Creating a Legacy of Economic Success for Families in Poverty

“What if—at this the 50th anniversary of the start on the War on Poverty—we really meant it when we talk about educational and economic success as the legacy that passes from one generation in America to the next?” is how a new paper by Janice M. Gruendel from the Center for the Study of Social Policy begins. By using approaches that address multi-generational poverty through interventions directed at the family unit, we can address the developmental needs of the child while providing opportunities for their parents to achieve financial stability and success, which in turn improves the long-term success of their children.

Economic SuccessAttention to the family as the unit of intervention has long been an aspirational element in the delivery of human services. In the past, most of the focus of policies, practices and programs has focused on children, or their parents.  The paper highlights the work of organizations, including the National Human Services Assembly, to implement these two-generational or multi-generational approaches to combat poverty and to study their impacts.

The report features the work of five organizations: Ascend at the Aspen Institute, the Annie E. Casey Foundation, the Ray Marshall Center at the University of Texas, the MOMS Partnership at Yale University, and the National Human Services Assembly.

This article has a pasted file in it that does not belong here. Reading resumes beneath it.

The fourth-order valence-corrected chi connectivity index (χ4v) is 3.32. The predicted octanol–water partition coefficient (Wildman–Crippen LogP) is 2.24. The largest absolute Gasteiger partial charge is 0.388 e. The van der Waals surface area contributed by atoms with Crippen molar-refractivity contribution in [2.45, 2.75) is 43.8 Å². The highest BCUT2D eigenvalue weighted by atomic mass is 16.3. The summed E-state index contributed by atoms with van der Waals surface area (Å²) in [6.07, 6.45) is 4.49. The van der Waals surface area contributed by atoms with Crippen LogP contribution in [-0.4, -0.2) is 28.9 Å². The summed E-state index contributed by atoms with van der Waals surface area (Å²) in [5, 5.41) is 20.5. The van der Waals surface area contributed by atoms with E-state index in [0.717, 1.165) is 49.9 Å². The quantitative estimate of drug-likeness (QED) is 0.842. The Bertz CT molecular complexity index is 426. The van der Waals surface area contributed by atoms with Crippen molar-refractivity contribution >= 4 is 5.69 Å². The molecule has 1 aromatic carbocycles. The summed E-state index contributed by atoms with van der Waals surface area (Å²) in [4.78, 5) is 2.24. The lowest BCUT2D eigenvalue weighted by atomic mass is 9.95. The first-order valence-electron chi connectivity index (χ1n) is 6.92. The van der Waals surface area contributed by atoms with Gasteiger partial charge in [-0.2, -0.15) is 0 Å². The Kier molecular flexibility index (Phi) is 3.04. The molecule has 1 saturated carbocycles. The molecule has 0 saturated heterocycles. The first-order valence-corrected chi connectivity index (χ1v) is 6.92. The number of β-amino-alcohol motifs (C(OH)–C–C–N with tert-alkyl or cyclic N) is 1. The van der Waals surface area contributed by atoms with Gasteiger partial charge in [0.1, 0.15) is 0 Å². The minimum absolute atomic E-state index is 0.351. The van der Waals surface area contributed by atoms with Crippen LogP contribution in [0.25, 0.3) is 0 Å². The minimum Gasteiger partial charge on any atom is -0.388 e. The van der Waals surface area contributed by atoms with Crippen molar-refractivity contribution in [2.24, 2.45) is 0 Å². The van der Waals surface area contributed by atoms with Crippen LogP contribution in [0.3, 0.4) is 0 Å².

All of these approaches are directed at enabling families with young children to improve their economic security, mobility, and success. By focusing on the education and workforce skill development of the parent, and on the learning and development of the young child being parented, these programs provide a concerted effort to meet the needs of the family.

These approaches address the challenges that families facing multi-generational poverty are up against, including social disconnectedness; persistent gaps in adult educational attainment and workforce preparedness; and the predictable

Read Janice M. Gruendel’s full paper, “Two (or More) Generation Frameworks: A Look Across and Within”
Read the National Human Services Assembly’s Report, “Breaking the Cycle of Poverty in Young Families”
Photo courtesy of Bromford. View their full Flickr stream here.


Leave a Reply

Fill in your details below or click an icon to log in: Logo

You are commenting using your account. Log Out /  Change )

Google+ photo

You are commenting using your Google+ account. Log Out /  Change )

Twitter picture

You are commenting using your Twitter account. Log Out /  Change )

Facebook photo

You are commenting using your Facebook account. Log Out /  Change )


Connecting to %s